A massive fire broke out in a historic market in Jakarta popular for second-hand goods last week, in the latest blaze to hit the country's traditional markets.
Some 1,600 vendors were affected after the blaze gutted two blocks in the sprawling Pasar Senen complex in the wee hours of Jan 19. Many poured onto the streets outside to peddle whatever they had salvaged from their shops and supplies from merchant friends.
This is the eighth time the market, popular with shoppers looking for cheap, second-hand goods, including those from Singapore, has been hit by a fire since 1974, with the previous one taking place just three years ago.
Bookshop owner Ilham, 47, told The Straits Times he rushed to Pasar Senen on his motorcycle after a friend called him at 4am to tell him the bad news. "I live nearby so I could see the flames and smoke from my house. I couldn't save anything when I got there as the fire was spreading too fast and it was dangerous," he said.
Mr Ilham said he and his family had been renting eight units there for the past eight years, and lost 250 million rupiah (S$26,800) .
"I'm hoping the management will give us temporary shop space here while we wait for the blocks to be repaired or rebuilt. I hope they won't tear it down," he said.
Fires are not uncommon in Indonesia's traditional markets, typically a warren of narrow walkways and small shops spilling with textiles, shoes and fresh produce. Many fail to meet minimum safety standards, lacking basic equipment such as fire extinguishers and water sprinklers, observers said.
The latest blaze has prompted the Jakarta administration to mention plans to audit the safety of all market buildings in the capital.
Despite being a fire hazard, these traditional markets make for lucrative businesses for vendors as rents are low, typically under $100 a month for a unit, and human traffic is high. So, despite the frequent fires, which can be caused by anything from an electrical short circuit to arson, traders put up with them.
Just ask the Pasar Senen vendors.
Despite a string of fires, vendors like Mr Ilham are not ready to see the 50-year-old market go. There has been talk that the market, built when Indonesia was under Dutch colonial rule, might be demolished to make way for a shopping mall when the tenants' licences expire in June.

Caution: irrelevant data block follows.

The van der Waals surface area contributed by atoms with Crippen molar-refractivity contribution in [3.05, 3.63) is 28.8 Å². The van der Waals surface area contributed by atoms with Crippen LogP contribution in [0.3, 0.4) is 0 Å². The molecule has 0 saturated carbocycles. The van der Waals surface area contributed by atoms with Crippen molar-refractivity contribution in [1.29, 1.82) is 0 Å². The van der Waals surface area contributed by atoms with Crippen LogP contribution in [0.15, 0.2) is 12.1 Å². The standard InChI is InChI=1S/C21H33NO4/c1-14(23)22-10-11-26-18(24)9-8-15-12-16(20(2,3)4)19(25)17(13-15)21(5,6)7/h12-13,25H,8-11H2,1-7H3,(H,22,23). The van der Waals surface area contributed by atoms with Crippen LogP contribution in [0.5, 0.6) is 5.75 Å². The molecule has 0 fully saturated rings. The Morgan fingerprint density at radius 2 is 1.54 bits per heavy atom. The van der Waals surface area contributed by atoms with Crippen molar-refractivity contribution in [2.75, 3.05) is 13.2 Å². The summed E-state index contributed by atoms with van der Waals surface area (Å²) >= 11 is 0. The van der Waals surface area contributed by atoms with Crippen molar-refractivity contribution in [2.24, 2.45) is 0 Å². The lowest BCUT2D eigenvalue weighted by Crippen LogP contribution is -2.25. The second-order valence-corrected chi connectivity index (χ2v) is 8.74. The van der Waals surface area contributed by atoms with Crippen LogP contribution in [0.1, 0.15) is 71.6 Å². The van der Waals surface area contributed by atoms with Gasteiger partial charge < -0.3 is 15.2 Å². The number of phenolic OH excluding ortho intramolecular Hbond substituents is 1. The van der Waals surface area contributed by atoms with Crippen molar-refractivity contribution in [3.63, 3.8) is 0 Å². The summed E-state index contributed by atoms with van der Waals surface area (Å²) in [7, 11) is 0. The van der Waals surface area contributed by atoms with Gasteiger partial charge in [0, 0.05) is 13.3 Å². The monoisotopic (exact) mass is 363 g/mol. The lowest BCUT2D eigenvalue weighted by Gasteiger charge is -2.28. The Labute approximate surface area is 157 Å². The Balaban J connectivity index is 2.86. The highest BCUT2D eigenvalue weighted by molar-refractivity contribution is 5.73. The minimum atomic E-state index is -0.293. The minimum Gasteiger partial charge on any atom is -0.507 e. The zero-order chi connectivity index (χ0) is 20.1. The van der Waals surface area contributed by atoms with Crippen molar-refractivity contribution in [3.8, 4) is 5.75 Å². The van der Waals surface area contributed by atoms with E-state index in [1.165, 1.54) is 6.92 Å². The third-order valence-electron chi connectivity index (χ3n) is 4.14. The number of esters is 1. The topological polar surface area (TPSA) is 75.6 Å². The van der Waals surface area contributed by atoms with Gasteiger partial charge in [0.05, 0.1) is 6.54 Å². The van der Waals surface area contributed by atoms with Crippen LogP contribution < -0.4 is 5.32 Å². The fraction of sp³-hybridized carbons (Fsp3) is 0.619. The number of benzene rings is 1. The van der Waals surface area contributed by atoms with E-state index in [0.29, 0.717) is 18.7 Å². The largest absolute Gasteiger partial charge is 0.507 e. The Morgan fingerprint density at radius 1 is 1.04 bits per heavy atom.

"We are all small-timers. We make just enough to feed our families, so how can we afford to pay sky-high rental fees?" said long-time vendor Lastri, 50, who has been paying $90 a month in rent. She started out by selling nasi padang at the market in her teens before switching to second-hand clothes in the mid-1990s.
Mr Edi Santoso, a coordinator from PT Jaya Real Property which partly manages the market, would not confirm reports that the market faced demolition.
"Our priority now is to relocate the vendors to another block. Our consultants will then assess the damage and let us know if the building is still fit to be used or needs to be demolished," he told The Straits Times.
The vendors' fears of being replaced by a mall are not unfounded, Indonesian Traditional Market Traders Association chairman Hasan Basri said.
While there are still around 15,000 traditional markets across the country, including 161 in Jakarta, the number of Indonesian merchants selling locally made products has shrunk by up to 15 per cent in the last five years, he said.
"Now 60 to 70 per cent of goods in traditional markets are made in China. Large retailers and rich businessmen from China are killing the small, local industry as they are able to afford the high rents," he said.
Several vendors met Deputy House Speaker Fadli Zon last week to seek assistance for solutions, like the provision of temporary kiosks and compensation for destroyed goods.
"They also asked the police to release the result of their investigation on the cause of fire," Mr Fadli told reporters. "We will relay the message to the related parties."
Police investigations are ongoing, but initial suspicion pointed to faulty electrical work.
Some vendors suspect arson.
Used-clothing seller Anton Sinurat, 33, said: "The authorities always say the cause of fire is an electrical short circuit. Isn't it fishy that these fires happen only at night when the market is closed?
"Maybe the fire is deliberately set to shoo us away."
Mr Hasan said that there have been many cases of fires breaking out in traditional markets when "they were about to be revitalised", but small-time traders with their limited resources "can never prove arson".
Shoppers interviewed just hope that the market will be preserved.
Housewife Riamah, 44, said she has never shopped anywhere but Pasar Senen for the past two decades, spending $3 a month to buy clothes for her construction worker husband and their three children.
"I have nothing against development and progress, but I'm too poor to buy new clothes. Everything our family wears is second-hand," she said. "I'm not asking for much. I hope the government and rich corporations won't forget the needs of low-income people like us."